Perpetua: The UAH Journal of Undergraduate Research


College of Education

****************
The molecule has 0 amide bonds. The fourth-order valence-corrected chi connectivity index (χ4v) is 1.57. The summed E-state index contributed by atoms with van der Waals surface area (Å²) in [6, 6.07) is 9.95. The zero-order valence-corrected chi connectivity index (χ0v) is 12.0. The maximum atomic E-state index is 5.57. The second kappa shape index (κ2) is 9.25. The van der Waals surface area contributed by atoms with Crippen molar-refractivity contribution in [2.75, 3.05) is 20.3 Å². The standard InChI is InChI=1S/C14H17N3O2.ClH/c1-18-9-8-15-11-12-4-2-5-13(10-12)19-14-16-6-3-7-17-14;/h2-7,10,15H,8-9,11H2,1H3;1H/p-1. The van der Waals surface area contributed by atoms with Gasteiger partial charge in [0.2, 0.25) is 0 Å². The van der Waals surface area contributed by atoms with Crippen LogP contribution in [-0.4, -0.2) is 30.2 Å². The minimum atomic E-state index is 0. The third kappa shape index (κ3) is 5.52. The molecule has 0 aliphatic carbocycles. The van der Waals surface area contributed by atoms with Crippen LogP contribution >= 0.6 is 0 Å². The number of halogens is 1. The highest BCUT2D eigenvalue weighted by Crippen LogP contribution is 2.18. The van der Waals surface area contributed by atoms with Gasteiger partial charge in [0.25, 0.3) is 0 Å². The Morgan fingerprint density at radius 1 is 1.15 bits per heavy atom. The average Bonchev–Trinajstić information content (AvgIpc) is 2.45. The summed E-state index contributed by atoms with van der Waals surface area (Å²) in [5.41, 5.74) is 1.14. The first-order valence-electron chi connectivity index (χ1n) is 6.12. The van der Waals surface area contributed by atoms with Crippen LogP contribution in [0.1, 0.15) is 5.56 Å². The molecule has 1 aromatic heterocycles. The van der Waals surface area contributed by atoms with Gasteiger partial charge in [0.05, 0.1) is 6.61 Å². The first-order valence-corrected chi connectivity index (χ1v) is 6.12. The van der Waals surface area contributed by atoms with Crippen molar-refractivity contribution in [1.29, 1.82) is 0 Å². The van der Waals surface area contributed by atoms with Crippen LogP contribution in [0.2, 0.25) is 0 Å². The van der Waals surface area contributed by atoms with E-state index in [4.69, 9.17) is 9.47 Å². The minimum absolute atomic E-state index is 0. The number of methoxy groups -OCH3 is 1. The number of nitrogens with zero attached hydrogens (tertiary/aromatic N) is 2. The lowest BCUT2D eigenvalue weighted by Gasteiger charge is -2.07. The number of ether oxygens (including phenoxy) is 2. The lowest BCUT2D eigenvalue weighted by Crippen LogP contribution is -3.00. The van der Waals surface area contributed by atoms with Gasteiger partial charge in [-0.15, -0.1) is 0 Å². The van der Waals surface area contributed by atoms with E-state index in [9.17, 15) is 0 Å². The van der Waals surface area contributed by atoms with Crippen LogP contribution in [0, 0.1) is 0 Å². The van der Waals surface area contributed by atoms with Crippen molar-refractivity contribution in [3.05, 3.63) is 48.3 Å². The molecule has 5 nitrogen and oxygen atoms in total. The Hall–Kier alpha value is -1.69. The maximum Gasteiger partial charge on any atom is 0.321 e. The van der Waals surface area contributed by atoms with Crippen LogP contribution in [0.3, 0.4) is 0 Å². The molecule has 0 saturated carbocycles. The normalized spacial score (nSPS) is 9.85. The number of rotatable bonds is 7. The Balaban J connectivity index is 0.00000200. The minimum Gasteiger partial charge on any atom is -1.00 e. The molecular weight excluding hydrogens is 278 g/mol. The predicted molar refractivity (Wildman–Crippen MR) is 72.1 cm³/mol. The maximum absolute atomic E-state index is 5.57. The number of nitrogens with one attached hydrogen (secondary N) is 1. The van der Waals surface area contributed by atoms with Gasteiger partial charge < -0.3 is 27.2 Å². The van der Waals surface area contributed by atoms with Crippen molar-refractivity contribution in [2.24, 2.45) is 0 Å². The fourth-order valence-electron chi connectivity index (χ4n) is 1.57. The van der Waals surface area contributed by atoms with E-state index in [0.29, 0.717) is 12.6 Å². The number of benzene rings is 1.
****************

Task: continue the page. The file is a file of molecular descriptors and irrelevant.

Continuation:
The path to increasing muscular strength begins with resistance training. Multiple variations of the bench press exist for strengthening the chest and shoulder musculature. All modalities serve an important role in strength training. PURPOSE: Determine the level of muscle activation of the anterior deltoid (AD), medial deltoid (MD), and pectoralis major (PM) during different bench press scenarios. METHODS: Twenty subjects (10 males,10 females; age = 24±2.99 years) with at least one year of resistance training were recruited. Six electromyographical sensors were placed bilaterally on the targeted muscles. Subjects performed a one-repetition maximum (1-RM) of dumbbell (DB) and barbell (BB) press during two sessions followed by six repetitions at an incline, flat, and decline position using 70% of their 1-RM. Mean peak values for muscle activation were analyzed for each variation. A repeated measures one-way analysis of variance was used to compare muscle activation patterns across conditions; significance was set at p≤0.05. RESULTS: AD activation was significantly higher during incline BB compared to decline BB/decline DB (p≤.019). MD activation was significantly lower across all modalities when compared to AD (p≤.040). PM activation was significantly lower during incline BB compared to decline DB (p=.011). CONCLUSION: Differences among AD and PM may have been due to the stability stipulation variations between DB/BB and the large biacromial breadth requirement. Lack of differentiation of muscle fibers within the PM during sensor placement could have led to lesser muscle activation recordings at a decline.



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